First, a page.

Weird Universe Blog — June 18, 2024

Pop-Topping

Back in the old days, cans were opened by pulling on an aluminum ring, or "pop top," that would come completely off the can. Now these have been replaced by stay-tabs.

Most people threw away the pop-tops, but a few turned them into wearable art. The leader of this movement was Gonzalo Chavez, aka Pop-Top Terp. From Time magazine (Sep 21, 1970):

In his San Juan workshop, Designer Gonzalo Chavez, 36, a native New Yorker who calls himself Mr. Terp, has been painstakingly assembling pop-top rings into glittering dresses, vests, stoles, belts, miniskirts and maxiskirts—all resembling the mailed armor worn by warriors of the Middle Ages to ward off sword blows. Collecting the rings from rubbish heaps behind San Juan bars, Chavez files down their rough edges and crochets them together with silver thread...

The first pop-top garments were almost as stiff as their medieval counterparts. But Chavez has made them much more supple. "They fit like a second skin," he claims. "As you wear them, they change shape a little and mold themselves to the contours of the body." Rings differ too. Budweiser's rings are light and flexible, Miller High Life's are "soft," and Pepsi's provide a heavier, stiffer garment.

In 1975, Pop-Top Terp published a book, Pop-Topping, that gave detailed instructions on how to make your own pop-top clothes. But since pop tops have now vanished, it's become a guide to a lost form of art. You can read it online at archive.org.









Posted By: Alex - Tue Jun 18, 2024 - Comments (2)
Category: Fashion | Soda, Pop, Soft Drinks and other Non-Alcoholic Beverages | 1970s

June 17, 2024

Woman dropped down manhole

Welcome to America!

Modesto Bee - July 2, 1972

Posted By: Alex - Mon Jun 17, 2024 - Comments (0)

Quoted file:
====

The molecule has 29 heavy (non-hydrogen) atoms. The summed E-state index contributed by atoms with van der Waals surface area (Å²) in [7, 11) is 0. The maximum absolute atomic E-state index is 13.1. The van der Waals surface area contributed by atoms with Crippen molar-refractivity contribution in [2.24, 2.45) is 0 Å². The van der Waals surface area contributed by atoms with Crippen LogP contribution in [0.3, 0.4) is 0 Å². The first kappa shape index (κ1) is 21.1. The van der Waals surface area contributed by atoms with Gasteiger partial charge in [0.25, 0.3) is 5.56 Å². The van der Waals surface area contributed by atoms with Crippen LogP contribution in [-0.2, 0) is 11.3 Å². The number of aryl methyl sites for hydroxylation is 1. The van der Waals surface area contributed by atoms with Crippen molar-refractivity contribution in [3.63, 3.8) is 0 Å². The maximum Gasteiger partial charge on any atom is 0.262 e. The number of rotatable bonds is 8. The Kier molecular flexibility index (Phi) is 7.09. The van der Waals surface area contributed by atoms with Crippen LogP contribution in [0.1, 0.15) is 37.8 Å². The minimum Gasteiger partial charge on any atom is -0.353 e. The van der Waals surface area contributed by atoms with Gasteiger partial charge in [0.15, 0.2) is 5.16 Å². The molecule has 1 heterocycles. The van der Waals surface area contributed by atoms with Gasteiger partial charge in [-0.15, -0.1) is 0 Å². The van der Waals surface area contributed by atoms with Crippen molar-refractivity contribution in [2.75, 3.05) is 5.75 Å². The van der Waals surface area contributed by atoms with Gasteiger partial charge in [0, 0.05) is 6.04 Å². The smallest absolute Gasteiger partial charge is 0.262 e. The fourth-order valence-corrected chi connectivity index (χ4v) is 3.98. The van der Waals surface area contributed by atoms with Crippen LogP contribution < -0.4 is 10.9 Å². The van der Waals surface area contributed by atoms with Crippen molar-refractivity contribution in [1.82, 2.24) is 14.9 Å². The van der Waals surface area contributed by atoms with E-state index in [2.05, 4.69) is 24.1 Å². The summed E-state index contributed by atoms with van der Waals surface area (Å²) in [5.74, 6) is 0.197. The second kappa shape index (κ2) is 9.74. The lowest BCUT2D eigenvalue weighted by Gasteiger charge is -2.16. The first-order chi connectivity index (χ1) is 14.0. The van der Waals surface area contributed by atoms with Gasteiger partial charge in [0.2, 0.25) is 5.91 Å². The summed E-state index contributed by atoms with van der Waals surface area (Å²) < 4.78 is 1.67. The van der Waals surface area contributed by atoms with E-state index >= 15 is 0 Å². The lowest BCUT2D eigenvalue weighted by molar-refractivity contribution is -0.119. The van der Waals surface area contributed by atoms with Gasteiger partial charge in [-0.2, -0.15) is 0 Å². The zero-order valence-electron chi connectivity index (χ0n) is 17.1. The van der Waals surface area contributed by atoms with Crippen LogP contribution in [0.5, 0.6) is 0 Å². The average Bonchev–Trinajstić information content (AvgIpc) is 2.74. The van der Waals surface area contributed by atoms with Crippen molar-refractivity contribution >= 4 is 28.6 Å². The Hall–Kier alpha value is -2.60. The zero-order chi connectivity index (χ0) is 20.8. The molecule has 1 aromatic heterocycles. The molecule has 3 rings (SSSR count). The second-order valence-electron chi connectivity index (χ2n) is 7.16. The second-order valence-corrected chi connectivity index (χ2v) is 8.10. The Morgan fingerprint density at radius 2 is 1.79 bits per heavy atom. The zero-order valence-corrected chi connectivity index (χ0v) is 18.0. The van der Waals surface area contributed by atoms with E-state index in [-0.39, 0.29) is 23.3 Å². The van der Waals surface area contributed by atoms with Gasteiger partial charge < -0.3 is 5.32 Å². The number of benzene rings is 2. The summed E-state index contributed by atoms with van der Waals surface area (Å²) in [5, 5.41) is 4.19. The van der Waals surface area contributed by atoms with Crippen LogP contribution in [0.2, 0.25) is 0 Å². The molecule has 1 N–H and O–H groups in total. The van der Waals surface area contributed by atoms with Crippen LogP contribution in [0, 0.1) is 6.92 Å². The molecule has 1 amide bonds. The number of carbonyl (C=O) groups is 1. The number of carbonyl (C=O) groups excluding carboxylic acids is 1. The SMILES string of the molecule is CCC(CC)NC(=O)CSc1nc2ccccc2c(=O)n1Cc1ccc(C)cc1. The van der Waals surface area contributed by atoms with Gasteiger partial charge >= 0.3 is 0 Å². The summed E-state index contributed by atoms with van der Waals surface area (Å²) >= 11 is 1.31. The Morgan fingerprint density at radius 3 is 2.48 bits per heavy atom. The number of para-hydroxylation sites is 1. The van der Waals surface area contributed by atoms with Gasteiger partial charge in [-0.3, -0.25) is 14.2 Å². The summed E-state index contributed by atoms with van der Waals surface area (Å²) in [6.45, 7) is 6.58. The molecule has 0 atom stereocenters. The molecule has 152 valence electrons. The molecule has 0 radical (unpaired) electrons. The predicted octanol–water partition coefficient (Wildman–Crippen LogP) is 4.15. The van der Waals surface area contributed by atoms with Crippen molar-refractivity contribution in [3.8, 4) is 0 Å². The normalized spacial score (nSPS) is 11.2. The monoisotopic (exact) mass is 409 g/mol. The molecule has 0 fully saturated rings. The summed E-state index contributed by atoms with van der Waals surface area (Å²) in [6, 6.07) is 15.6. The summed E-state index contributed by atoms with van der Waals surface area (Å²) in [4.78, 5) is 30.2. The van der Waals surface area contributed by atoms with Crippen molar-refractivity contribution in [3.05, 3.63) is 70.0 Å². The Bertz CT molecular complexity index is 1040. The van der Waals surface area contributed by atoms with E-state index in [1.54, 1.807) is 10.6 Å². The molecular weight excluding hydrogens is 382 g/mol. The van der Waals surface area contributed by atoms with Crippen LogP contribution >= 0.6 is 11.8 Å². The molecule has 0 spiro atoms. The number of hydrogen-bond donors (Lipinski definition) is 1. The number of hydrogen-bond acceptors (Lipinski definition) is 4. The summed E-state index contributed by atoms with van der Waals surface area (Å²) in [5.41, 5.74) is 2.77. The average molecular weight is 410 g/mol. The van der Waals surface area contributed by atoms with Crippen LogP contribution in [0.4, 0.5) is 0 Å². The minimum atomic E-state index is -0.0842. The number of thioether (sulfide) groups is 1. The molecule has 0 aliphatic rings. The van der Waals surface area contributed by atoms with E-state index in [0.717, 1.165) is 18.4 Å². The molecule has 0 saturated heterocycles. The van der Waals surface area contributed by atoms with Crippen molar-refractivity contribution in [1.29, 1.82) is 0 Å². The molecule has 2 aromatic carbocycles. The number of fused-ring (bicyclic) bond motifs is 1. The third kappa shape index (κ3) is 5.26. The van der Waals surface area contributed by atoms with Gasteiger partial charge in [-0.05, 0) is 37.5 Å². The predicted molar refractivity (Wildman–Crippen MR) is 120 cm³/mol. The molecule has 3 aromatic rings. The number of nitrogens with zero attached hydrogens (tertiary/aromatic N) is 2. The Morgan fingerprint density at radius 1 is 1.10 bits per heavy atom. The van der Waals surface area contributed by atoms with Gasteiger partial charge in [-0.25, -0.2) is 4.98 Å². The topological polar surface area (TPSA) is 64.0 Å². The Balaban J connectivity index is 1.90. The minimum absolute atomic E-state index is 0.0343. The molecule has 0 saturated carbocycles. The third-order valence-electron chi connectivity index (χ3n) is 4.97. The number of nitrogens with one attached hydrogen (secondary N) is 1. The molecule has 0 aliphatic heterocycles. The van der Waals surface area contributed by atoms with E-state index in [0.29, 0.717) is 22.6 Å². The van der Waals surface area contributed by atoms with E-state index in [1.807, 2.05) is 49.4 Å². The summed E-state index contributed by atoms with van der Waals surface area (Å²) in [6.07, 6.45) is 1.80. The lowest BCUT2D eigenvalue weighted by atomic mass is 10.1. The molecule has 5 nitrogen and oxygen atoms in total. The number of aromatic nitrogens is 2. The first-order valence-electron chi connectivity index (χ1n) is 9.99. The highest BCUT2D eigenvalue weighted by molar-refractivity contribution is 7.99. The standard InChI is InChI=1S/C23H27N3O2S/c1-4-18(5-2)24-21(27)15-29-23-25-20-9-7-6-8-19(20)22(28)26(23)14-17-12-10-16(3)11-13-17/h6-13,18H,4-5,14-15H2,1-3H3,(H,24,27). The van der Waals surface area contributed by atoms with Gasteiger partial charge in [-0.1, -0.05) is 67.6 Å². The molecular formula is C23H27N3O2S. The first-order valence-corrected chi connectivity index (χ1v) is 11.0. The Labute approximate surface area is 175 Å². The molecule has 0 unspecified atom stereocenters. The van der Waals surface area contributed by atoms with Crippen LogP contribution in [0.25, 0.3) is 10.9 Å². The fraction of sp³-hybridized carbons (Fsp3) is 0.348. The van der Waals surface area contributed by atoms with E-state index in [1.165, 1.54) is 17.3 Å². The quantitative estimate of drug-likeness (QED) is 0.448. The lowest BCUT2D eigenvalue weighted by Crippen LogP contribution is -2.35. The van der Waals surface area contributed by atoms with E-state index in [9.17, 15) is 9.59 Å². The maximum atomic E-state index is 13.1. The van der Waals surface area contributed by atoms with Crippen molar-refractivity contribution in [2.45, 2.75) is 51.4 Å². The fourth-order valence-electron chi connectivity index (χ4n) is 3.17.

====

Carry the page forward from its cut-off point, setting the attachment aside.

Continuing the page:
Category: Crime | 1970s

Anti-snoring Pillow






The original patent here has no suitable illustration of its product, so I've taken the liberty of having Copilot conjure up some images. Basically, the pillow would use Active Noise Control to cancel out the snores.





Posted By: Paul - Mon Jun 17, 2024 - Comments (0)
Category: Inventions | Patents | Sleep and Dreams | Twenty-first Century | Cacophony, Dissonance, White Noise and Other Sonic Assaults

June 16, 2024

Free Blond

The "Free Blond" advertising gimmick.

Los Angeles Times - Aug 28, 1966



Spokane Chronicle - June 8, 1964



Rapid City Journal - May 12, 1964

Posted By: Alex - Sun Jun 16, 2024 - Comments (0)
Category: Advertising | 1960s | Hair and Hairstyling

June 15, 2024

Miss Electric Sign

The primary job duty of Miss Electric Sign was to endure being dangled from a crane beside electric signs.

But she also had to sing the anthem of electric signs:

What would everyone do if there were no bright lights?
Would our nation be grand if signs weren't there to show the proper way to everyone in this land?


Time - Mar 25, 1966



Lancaster Eagle Gazette - Sep 19, 1966

Posted By: Alex - Sat Jun 15, 2024 - Comments (0)
Category: Awards, Prizes, Competitions and Contests | Signage | 1960s

Unlikely Reasons for Murder No. 18


Posted By: Paul - Sat Jun 15, 2024 - Comments (2)
Category: Death | Europe | United Kingdom | Nineteenth Century

June 14, 2024

Soviet Bus Stops

Canadian photographer Christopher Herwig has been on a mission to raise awareness of Soviet bus stops. He feels that they're an under-appreciated form of architectural art, "built as quiet acts of creativity against overwhelming state control." But he warns that they're disappearing fast due to demolition.

He collected together over 150 of his photographs in the 2015 book Soviet Bus Stops. More recently, a documentary film, again titled Soviet Bus Stops, follows his years-long effort to photograph the bus stops.

More info: Soviet Bus Stops







Posted By: Alex - Fri Jun 14, 2024 - Comments (2)
Category: Architecture | Mass Transit | Books | Documentaries | Bus

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All original content in posts is Copyright © 2016 by the author of the post, which is usually either Alex Boese ("Alex"), Paul Di Filippo ("Paul"), or Chuck Shepherd ("Chuck"). All rights reserved. The banner illustration at the top of this page is Copyright © 2008 by Rick Altergott.

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